6. Frost with cream cheese frosting; then sprinkle the top with 1/2 cup finely chopped pecans. Store in an airtight container in the refrigerator, but allow it to sit at room temperature for about an hour before serving.
***NOTE: I weighed my ingredients when making this cake and I'm glad I did. I had to add extra egg and take out a little of the flour, both of which would have had an impact on the texture of the cake. I'll say it again - it's actually easier to weigh ingredients than measure and ensures better results. Check this previous post for a scale that's inexpensive and stores easily.
You can also weigh your pans when the batter's in them to ensure your layers are the same size and bake evenly.
One other note: It's not necessary to have a standing mixer for this recipe. You can mix it by hand, if necessary, as the traditional recipe calls for.
CREAM CHEESE FROSTING:
1 lb. cream cheese
1/2 cup (1 stick) unsalted butter, room temperature
1 lb. confectioners' sugar, sifted
1 teaspoon pure vanilla extract
In the bowl of a standing mixer, beat cream cheese and butter until smooth. Add half of the sifted confectioners' sugar and beat until well combined. Add the rest of the sugar and beat until smooth. Add vanilla extract and mix until combined.
Last week we had Tales of the Toddy here in New Orleans, a smaller counterpart to the much-anticipated Tales of the Cocktail that occurs in the summer.
The challenge this year was to create a nog using bourbon instead of the usual spirits. The winning cocktail, a tiki-inspired nog, was created by a friend of ours, and he graciously gave me the recipe to share. I also thought the two nogs that tied for second place sounded good (though I've not tried them), so I've included them as well.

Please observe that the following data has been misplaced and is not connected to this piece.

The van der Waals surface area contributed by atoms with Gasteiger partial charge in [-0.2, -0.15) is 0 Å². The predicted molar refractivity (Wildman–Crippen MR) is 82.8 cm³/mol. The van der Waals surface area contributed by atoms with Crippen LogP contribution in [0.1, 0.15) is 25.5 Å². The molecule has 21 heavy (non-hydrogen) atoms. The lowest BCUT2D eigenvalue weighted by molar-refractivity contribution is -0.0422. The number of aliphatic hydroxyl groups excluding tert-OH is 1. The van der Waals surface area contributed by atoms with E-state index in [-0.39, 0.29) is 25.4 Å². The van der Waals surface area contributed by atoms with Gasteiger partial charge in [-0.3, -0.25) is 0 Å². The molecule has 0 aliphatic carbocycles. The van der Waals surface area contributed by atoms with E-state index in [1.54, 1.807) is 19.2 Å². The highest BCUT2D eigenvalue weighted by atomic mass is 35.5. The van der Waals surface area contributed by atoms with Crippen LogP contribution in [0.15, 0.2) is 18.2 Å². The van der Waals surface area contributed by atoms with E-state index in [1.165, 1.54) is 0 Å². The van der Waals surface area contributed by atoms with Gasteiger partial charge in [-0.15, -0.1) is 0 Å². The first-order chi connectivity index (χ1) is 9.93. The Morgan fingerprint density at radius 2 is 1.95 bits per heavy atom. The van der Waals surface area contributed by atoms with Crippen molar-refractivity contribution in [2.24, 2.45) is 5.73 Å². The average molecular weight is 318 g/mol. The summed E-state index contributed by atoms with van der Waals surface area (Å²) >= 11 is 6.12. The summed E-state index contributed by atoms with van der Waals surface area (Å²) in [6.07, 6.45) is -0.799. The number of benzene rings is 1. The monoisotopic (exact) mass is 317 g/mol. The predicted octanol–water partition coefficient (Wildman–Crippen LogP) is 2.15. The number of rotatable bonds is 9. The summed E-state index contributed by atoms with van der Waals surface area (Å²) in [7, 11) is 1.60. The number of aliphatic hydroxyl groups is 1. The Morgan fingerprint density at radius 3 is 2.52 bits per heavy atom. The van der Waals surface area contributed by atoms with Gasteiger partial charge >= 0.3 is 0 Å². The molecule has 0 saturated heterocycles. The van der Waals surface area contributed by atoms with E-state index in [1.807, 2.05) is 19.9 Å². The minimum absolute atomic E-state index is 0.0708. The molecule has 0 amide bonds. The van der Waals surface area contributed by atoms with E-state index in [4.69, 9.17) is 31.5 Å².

Have a Merry Christmas and a Happy Hanukkah!
BLUE HAWAIIAN NOG
by Chris Hannah, French 75 at Arnaud's Restaurant
(makes 12 servings)
12 large eggs
1 cup half-and-half
1 cup sugar
12 ounces bourbon (Buffalo Trace was used)
1 1/4 cups pineapple-banana cream (see below)
17 drops blue food coloring (I used 12 of McCormick Neon Blue to get the color shown in the photo)
3 Tablespoons freshly ground nutmeg
In a blender, combine the eggs, half-and-half, sugar, bourbon, pineapple-banana cream, food coloring, and 4 1/2 teaspoons freshly grated nutmeg. Blend well.
Before serving, add the mixture (in batches) to a cocktail shaker filled with ice. Shake and strain over two ice-filled old-fashioned glasses. Garnish with pineapple slices and the rest of the ground nutmeg. (Chris prefers that you add a plastic palm tree as well.)
1 medium pineapple
1 1/2 large bananas
1 1/2 cups half-and-half
Puree together in a food processor or blender.
by Ian Julian, Vitascope Bar in the Hyatt Regency
1 1/2 ounce Buffalo Trace Bourbon
3/4 ounce Pumpkin Spice Syrup (available in some liquor and coffee shops, also online)
1/4 ounce DiSaronno Amaretto
2 1/2 ounces good quality eggnog
Build all ingredients into an ice-filled shaker. Shake, and strain into a glass with no ice and top with roasted pumpkin seed as a garnish.
Nog I Yam
by Steven Yamada, Victory Bar
1/2 ounce Benchmark Bourbon
3 ounces Sweet Potato Eggnog
1 ounces Spiced Marshmallow Fluff